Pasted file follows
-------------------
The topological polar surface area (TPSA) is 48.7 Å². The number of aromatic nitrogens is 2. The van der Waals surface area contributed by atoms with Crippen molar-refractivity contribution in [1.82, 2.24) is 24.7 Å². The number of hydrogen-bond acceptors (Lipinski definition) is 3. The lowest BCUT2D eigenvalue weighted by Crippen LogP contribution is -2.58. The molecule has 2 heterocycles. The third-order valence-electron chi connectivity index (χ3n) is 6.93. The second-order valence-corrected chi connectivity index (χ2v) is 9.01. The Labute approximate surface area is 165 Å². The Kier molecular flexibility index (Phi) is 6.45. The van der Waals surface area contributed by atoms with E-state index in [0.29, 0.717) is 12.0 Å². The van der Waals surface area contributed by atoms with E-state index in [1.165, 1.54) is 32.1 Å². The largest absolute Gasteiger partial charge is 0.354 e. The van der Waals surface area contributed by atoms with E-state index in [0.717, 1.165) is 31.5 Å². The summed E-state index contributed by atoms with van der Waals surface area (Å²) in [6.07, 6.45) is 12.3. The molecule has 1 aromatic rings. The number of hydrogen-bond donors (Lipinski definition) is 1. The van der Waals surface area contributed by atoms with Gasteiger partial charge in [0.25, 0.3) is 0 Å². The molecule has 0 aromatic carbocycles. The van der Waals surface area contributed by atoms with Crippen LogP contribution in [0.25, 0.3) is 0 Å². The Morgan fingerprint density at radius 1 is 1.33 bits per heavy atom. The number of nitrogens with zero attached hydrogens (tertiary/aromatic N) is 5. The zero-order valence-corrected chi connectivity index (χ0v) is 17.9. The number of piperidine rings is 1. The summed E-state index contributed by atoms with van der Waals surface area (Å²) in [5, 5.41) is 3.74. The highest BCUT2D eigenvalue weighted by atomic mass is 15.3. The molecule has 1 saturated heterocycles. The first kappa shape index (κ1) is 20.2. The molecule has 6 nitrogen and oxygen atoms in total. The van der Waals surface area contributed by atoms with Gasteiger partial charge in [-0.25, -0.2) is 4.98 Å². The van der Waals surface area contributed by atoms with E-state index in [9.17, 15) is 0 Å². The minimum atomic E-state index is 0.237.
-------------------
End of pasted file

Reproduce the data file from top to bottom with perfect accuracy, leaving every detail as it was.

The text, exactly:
The topological polar surface area (TPSA) is 48.7 Å². The number of aromatic nitrogens is 2. The van der Waals surface area contributed by atoms with Crippen molar-refractivity contribution in [1.82, 2.24) is 24.7 Å². The number of hydrogen-bond acceptors (Lipinski definition) is 3. The lowest BCUT2D eigenvalue weighted by Crippen LogP contribution is -2.58. The molecule has 2 heterocycles. The third-order valence-electron chi connectivity index (χ3n) is 6.93. The second-order valence-corrected chi connectivity index (χ2v) is 9.01. The Labute approximate surface area is 165 Å². The Kier molecular flexibility index (Phi) is 6.45. The van der Waals surface area contributed by atoms with E-state index in [0.29, 0.717) is 12.0 Å². The van der Waals surface area contributed by atoms with E-state index in [1.165, 1.54) is 32.1 Å². The largest absolute Gasteiger partial charge is 0.354 e. The van der Waals surface area contributed by atoms with E-state index in [0.717, 1.165) is 31.5 Å². The summed E-state index contributed by atoms with van der Waals surface area (Å²) in [6.07, 6.45) is 12.3. The molecule has 1 aromatic rings. The number of hydrogen-bond donors (Lipinski definition) is 1. The van der Waals surface area contributed by atoms with Gasteiger partial charge in [0.25, 0.3) is 0 Å². The molecule has 0 aromatic carbocycles. The van der Waals surface area contributed by atoms with Crippen LogP contribution in [0.25, 0.3) is 0 Å². The Morgan fingerprint density at radius 1 is 1.33 bits per heavy atom. The number of nitrogens with zero attached hydrogens (tertiary/aromatic N) is 5. The zero-order valence-corrected chi connectivity index (χ0v) is 17.9. The number of piperidine rings is 1. The summed E-state index contributed by atoms with van der Waals surface area (Å²) in [5, 5.41) is 3.74. The highest BCUT2D eigenvalue weighted by atomic mass is 15.3. The molecule has 1 saturated heterocycles. The first kappa shape index (κ1) is 20.2. The molecule has 6 nitrogen and oxygen atoms in total. The van der Waals surface area contributed by atoms with Gasteiger partial charge in [-0.25, -0.2) is 4.98 Å². The van der Waals surface area contributed by atoms with E-state index in [9.17, 15) is 0 Å². The minimum atomic E-state index is 0.237.